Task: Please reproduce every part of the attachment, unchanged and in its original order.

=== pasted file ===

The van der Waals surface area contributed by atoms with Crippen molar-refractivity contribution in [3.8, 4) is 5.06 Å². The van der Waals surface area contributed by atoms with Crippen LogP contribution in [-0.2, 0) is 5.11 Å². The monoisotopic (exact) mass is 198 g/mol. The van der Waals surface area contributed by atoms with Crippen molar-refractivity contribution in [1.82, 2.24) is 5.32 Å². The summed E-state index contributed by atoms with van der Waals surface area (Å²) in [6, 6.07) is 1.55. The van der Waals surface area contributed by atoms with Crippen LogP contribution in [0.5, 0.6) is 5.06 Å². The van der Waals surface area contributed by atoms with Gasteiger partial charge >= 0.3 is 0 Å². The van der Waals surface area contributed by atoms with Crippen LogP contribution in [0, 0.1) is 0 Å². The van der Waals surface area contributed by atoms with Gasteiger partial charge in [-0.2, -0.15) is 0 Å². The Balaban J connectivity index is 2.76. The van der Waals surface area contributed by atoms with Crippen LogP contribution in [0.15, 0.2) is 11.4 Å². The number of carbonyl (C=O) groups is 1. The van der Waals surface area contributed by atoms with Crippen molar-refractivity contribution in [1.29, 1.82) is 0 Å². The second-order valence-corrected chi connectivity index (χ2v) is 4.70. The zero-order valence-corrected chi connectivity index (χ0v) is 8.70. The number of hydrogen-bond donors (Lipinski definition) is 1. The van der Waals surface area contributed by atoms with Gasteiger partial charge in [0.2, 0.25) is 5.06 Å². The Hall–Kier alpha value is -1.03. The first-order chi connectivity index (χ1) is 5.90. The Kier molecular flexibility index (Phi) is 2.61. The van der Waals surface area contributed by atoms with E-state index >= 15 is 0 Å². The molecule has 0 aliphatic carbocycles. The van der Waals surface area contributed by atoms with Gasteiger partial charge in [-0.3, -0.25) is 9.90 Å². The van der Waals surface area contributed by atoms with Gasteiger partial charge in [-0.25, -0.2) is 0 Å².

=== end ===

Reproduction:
The van der Waals surface area contributed by atoms with Crippen molar-refractivity contribution in [3.8, 4) is 5.06 Å². The van der Waals surface area contributed by atoms with Crippen LogP contribution in [-0.2, 0) is 5.11 Å². The monoisotopic (exact) mass is 198 g/mol. The van der Waals surface area contributed by atoms with Crippen molar-refractivity contribution in [1.82, 2.24) is 5.32 Å². The summed E-state index contributed by atoms with van der Waals surface area (Å²) in [6, 6.07) is 1.55. The van der Waals surface area contributed by atoms with Crippen LogP contribution in [0.5, 0.6) is 5.06 Å². The van der Waals surface area contributed by atoms with Gasteiger partial charge >= 0.3 is 0 Å². The van der Waals surface area contributed by atoms with Crippen LogP contribution in [0, 0.1) is 0 Å². The van der Waals surface area contributed by atoms with Gasteiger partial charge in [-0.2, -0.15) is 0 Å². The Balaban J connectivity index is 2.76. The van der Waals surface area contributed by atoms with Crippen LogP contribution in [0.15, 0.2) is 11.4 Å². The number of carbonyl (C=O) groups is 1. The van der Waals surface area contributed by atoms with Crippen molar-refractivity contribution in [1.29, 1.82) is 0 Å². The second-order valence-corrected chi connectivity index (χ2v) is 4.70. The zero-order valence-corrected chi connectivity index (χ0v) is 8.70. The number of hydrogen-bond donors (Lipinski definition) is 1. The van der Waals surface area contributed by atoms with Gasteiger partial charge in [0.2, 0.25) is 5.06 Å². The Hall–Kier alpha value is -1.03. The first-order chi connectivity index (χ1) is 5.90. The Kier molecular flexibility index (Phi) is 2.61. The van der Waals surface area contributed by atoms with E-state index >= 15 is 0 Å². The molecule has 0 aliphatic carbocycles. The van der Waals surface area contributed by atoms with Gasteiger partial charge in [-0.3, -0.25) is 9.90 Å². The van der Waals surface area contributed by atoms with Gasteiger partial charge in [-0.25, -0.2) is 0 Å².